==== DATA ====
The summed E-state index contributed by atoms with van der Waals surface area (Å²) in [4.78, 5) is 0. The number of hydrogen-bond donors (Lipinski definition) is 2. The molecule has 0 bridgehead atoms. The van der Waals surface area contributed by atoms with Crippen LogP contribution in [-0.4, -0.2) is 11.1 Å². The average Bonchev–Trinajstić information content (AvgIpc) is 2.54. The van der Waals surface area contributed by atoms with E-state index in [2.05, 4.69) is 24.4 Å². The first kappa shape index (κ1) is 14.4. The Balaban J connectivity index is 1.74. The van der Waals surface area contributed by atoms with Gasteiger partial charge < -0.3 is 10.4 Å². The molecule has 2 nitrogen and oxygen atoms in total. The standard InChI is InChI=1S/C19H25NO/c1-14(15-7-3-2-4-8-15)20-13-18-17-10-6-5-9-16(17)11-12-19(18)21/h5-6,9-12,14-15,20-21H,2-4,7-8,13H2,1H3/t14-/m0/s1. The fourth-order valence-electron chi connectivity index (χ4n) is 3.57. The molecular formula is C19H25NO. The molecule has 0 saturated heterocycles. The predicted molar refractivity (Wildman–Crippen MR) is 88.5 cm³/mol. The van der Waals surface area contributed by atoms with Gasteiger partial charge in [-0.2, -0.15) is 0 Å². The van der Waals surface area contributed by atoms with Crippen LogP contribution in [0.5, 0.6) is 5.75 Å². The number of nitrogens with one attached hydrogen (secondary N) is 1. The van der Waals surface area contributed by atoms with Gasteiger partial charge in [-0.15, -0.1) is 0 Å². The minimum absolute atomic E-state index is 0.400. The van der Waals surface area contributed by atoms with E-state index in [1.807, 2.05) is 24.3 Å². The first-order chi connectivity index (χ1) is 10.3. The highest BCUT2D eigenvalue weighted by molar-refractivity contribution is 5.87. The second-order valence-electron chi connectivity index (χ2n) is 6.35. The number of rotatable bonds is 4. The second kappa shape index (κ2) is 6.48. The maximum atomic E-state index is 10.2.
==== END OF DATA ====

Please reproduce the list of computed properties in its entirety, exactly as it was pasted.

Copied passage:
The summed E-state index contributed by atoms with van der Waals surface area (Å²) in [4.78, 5) is 0. The number of hydrogen-bond donors (Lipinski definition) is 2. The molecule has 0 bridgehead atoms. The van der Waals surface area contributed by atoms with Crippen LogP contribution in [-0.4, -0.2) is 11.1 Å². The average Bonchev–Trinajstić information content (AvgIpc) is 2.54. The van der Waals surface area contributed by atoms with E-state index in [2.05, 4.69) is 24.4 Å². The first kappa shape index (κ1) is 14.4. The Balaban J connectivity index is 1.74. The van der Waals surface area contributed by atoms with Gasteiger partial charge < -0.3 is 10.4 Å². The molecule has 2 nitrogen and oxygen atoms in total. The standard InChI is InChI=1S/C19H25NO/c1-14(15-7-3-2-4-8-15)20-13-18-17-10-6-5-9-16(17)11-12-19(18)21/h5-6,9-12,14-15,20-21H,2-4,7-8,13H2,1H3/t14-/m0/s1. The fourth-order valence-electron chi connectivity index (χ4n) is 3.57. The molecular formula is C19H25NO. The molecule has 0 saturated heterocycles. The predicted molar refractivity (Wildman–Crippen MR) is 88.5 cm³/mol. The van der Waals surface area contributed by atoms with Gasteiger partial charge in [-0.2, -0.15) is 0 Å². The van der Waals surface area contributed by atoms with Crippen LogP contribution in [0.5, 0.6) is 5.75 Å². The number of nitrogens with one attached hydrogen (secondary N) is 1. The van der Waals surface area contributed by atoms with Gasteiger partial charge in [-0.15, -0.1) is 0 Å². The minimum absolute atomic E-state index is 0.400. The van der Waals surface area contributed by atoms with E-state index in [1.807, 2.05) is 24.3 Å². The first-order chi connectivity index (χ1) is 10.3. The highest BCUT2D eigenvalue weighted by molar-refractivity contribution is 5.87. The second-order valence-electron chi connectivity index (χ2n) is 6.35. The number of rotatable bonds is 4. The second kappa shape index (κ2) is 6.48. The maximum atomic E-state index is 10.2.